Some voices were raised Thursday night, both for and against allowing roughly 1.75 miles of road into parish's maintenance program.
In the end, however, a 5-4 vote sent the addition of Riverscape Subdivision in District 8 to the ordinance committee. More specifically, the parish's ordinance that outlines the requirements for which roads can be accepted into the program, based on their status and condition, which was passed in 2009.
Councilman Randy Delatte (District 8) proposed introducing the subdivision into the program due to the poor state of it's condition, as well as the fact that while the road was private for the first two months, the gate that sat in front was down and it was now public use.
"These people pay taxes, their children go to our schools, the buses use this street, there's a public boat launch at the end," Delatte began, "the post office runs the route, first responders use it - and it's in terrible shape.
"This is the right thing to do."
Delatte was asked by councilman Garry 'Frog' Talbert (District 2) if Wildlife and Fisheries used the road to access the public boat launch, to which Delatte said yes, he had been told that. Talbert then said there could be state money to help overlay the road, as Wildlife and Fisheries require 'safe passage' to boat launches.
Delatte agreed, but continued to insist the road be added to the program.
When asked why the subdivision had not already been added, Department of Public Works Director Sam Digiralimo said that the base structure of the road was not secure, adding that when DPW tried to bring extra limestone for the portion of the road that was not paved, the substructure of the road shifted.
That's a disqualifying factor from being added into the parish system, Digiralamo added.
Current ordinance places roads to be accepted into the road program as either grade A, B, or C. Most of the 1.75 miles is asphalt overlay, which is grade A, but the subsurface shifting is an issue. The limestone portion is grade C.
Delatte shot back that parish ordinance and state law dictate that if the parish has at least maintained a road for three years, the parish accepts responsibility for the road and it is then part of the maintenance system and eligible for upgrade and overlay through the annual parish road program.
Delatte added that, during his time as head of DPW, he knew the road had been maintained for at least three years by his department - not necessarily with overlay, but with pothole repair and general maintenance.
Councilman Jeff Ard (District 1) raised a concern when he was allowed to speak.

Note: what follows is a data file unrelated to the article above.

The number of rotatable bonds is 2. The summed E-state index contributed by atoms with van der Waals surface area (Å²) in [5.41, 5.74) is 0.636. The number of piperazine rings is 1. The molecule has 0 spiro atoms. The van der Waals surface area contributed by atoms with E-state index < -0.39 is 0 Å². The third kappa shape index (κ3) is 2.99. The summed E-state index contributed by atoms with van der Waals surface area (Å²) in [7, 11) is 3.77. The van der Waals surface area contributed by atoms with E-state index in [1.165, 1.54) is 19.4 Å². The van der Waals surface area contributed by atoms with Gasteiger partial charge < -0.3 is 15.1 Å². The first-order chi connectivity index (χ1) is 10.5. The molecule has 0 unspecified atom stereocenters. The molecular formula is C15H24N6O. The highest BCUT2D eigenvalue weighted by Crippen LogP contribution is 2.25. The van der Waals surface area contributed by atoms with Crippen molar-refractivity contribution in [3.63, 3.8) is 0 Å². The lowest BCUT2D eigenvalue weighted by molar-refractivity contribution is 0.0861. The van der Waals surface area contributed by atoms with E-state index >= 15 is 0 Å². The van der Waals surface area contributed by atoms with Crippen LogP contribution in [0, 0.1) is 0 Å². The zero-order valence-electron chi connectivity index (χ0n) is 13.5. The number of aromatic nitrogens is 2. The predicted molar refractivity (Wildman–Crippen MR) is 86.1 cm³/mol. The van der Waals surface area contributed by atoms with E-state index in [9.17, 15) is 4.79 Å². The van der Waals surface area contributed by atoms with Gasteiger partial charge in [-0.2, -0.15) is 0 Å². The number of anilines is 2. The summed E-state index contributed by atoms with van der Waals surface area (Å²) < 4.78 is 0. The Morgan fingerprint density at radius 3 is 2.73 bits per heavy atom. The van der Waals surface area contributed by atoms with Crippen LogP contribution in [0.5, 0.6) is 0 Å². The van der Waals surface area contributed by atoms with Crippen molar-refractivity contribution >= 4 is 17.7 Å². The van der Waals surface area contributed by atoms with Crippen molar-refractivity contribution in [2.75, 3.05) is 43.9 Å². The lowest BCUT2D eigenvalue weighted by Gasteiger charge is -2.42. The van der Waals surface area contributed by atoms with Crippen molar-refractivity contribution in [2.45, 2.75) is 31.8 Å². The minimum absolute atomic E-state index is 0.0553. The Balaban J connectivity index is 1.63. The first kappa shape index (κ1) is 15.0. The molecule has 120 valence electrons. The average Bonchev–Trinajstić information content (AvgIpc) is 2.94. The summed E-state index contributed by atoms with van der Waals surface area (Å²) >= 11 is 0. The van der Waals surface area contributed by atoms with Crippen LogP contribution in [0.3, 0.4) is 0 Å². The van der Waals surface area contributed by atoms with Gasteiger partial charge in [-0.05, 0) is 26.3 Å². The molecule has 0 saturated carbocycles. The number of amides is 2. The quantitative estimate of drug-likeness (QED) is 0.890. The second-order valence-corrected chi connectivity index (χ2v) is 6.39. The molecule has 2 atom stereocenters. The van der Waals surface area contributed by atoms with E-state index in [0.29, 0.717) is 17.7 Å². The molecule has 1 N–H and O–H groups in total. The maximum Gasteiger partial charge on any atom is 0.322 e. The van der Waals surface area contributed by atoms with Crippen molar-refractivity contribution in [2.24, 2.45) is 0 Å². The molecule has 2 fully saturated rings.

"I have roads like this all over my district, people come to me almost in tears all the time about it," Ard began, "but they don't qualify, and we turn them down."
Ard expressed concern about 'opening the flood gates' with something like this before the underlying problem was fixed. Councilman Tracy Girlinghouse (District 7), who is chairman of the ordinance committee, agreed. Both men were concerned that if you allow one road or subdivision in before the underlying problem of how roads are allowed into the program, and how the parish can participate, then the door is open for requests to flood in with no process in place to determine who stays and who goes.
John Wascom (District 4) said that it should be up to the councilmen to determine who stays and goes, because they should 'know their district' and whether or not a road is getting in that's a 'pig trail' or a true commuting lane.
Delatte motioned that the road be placed into the program, but was countered by Ard with a substitute motion that the specific road issue and ordinance which governed which roads are in, and which roads are out.
The vote to send the ordinance back to committee for review won, 5-4, as follows:
- Ard (District 1)
- Girlinghouse (District 7)
- Talbert (District 2)
- Keen (District 3)
- Harris (District 5)
- Wascom (District 4)
- McMorris (District 6)
- Delatte (District 8)
- Mack (District 9)
However, the first vote was not quite enough, as Harris proposed to 'reconsider' his vote near the end of the parish council meeting. A member who voted 'yes' for an item is allowed to reconsider his vote, but must have a second to re-open the item.
Delatte held the book, Robert's Rules of Order' in his hands as he explained to the council.
The council then debated again, with Ard and Girlinghouse repeating their position. Wascom, however, brought up the road tax in November - a one-cent sales tax that the parish relies on for the yearly road maintenance program.
"If we don't allow these types of roads in, show these residents that we're trying to fix problems, then they're going to go to the polls in the fall and vote 'no,'" Wascom explained.
Talbert, however, had a different take.
"I feel like, over the past four years, we've been good stewards of tax money. I've removed roads from my district that were brought into the road program in the wrong way," Talbert explained, "we've followed the guidelines that were given to us. If we want to change them, that's fine, but I think showing people that were are using money for the right purposes, that will generate positive votes."
In the end, Harris rescinded his call to reconsider and the vote remained 5-4 in favor of sending the method by which roads are accepted into the road program to the ordinance committee for review.